Why Our Ethics Curricula do Work Top

Larry E. Jenson, D.D.S., M.A

Journal of dental education, Feb 2005;69:225-8.

The author is an ethics instructor and has challenged and replied to the previous article. It is explained that in ethical courses, cheating is not of primary concern but issues like keeping patient information confidential, fully informing patients of treatment risks and benefits, objectively criticizing the work of other dentists, declining to provide treatment when certain type of treatments are not warranted and respecting the autonomous choice of patients.

The author admits that ethical courses are not given to change the behavior of students but even a slight dip in the cheating incidents can give happiness. It is generally accepted that engagement of students in discussion of ethical dilemmas is a more interesting and an effective way to teach. Discussions are led in a small manner and students take an opportunity to see how experienced ethicists reason through problems. Knowing ethics and being ethical are different from each other which are routinely emphasized to students.

According to the author, when dental ethics are taught, the teachers are under no illusion to make a saint out of a devil, but it is also unrealistic to expect good behavior from students who are ignorant of the basic ethical obligation of their chosen profession.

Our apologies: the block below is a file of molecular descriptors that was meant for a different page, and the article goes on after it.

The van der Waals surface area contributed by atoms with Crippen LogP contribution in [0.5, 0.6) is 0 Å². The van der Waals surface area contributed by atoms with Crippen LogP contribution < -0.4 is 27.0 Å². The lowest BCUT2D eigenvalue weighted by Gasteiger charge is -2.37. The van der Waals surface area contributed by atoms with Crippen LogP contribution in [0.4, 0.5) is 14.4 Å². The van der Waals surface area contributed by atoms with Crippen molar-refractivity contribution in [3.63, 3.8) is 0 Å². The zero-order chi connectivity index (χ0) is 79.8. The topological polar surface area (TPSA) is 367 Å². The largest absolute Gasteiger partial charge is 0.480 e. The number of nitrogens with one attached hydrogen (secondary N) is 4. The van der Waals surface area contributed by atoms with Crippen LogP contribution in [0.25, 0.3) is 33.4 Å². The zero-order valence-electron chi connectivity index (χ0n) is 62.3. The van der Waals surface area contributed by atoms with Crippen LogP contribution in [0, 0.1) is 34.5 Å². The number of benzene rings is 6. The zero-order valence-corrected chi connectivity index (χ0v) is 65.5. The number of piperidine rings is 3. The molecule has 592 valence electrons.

Teaching and Assessing Medical Ethics: Where are We Now? Top

K Mattick, J Bligh

J Med Ethics 2006;32:181-5.

The objective of the authors is to characterize UK undergraduate medical ethics curricula and to identify opportunities and threats to teaching and learning.

The method included a copy of postal questionnaire sent to leads in teaching and learning at each of 28 medical schools in UK. They were requested to complete it together with other relevant members of staff so that it represents a response from the school. The questionnaire enquired about teaching and assessment, including future perspectives. The results were varied. Majority of schools deemed their aims for ethics teaching to be successful, except a few. The existing aims were satisfactory for most of the schools.

There were findings that the ethics topics recommended in the UK consensus statement were covered sub-optimally. This study identifies integration as strength and an area that needs attention. The tensions between the need for experiential learning and achieving what is required by the core curriculum have been described. Multidisciplinary curriculum meetings are required to ensure coordination. Small group teaching is best for classroom-based learning. Staff development was another concern in this survey and it is important for new people to get involved in teaching ethics.

Correspondence Address:
M Preethi
Reader, Department of Oral Pathology, Meenakshi Ammal Dental College, Alappakam, Chennai, Tamil Nadu
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Source of Support: None, Conflict of Interest: None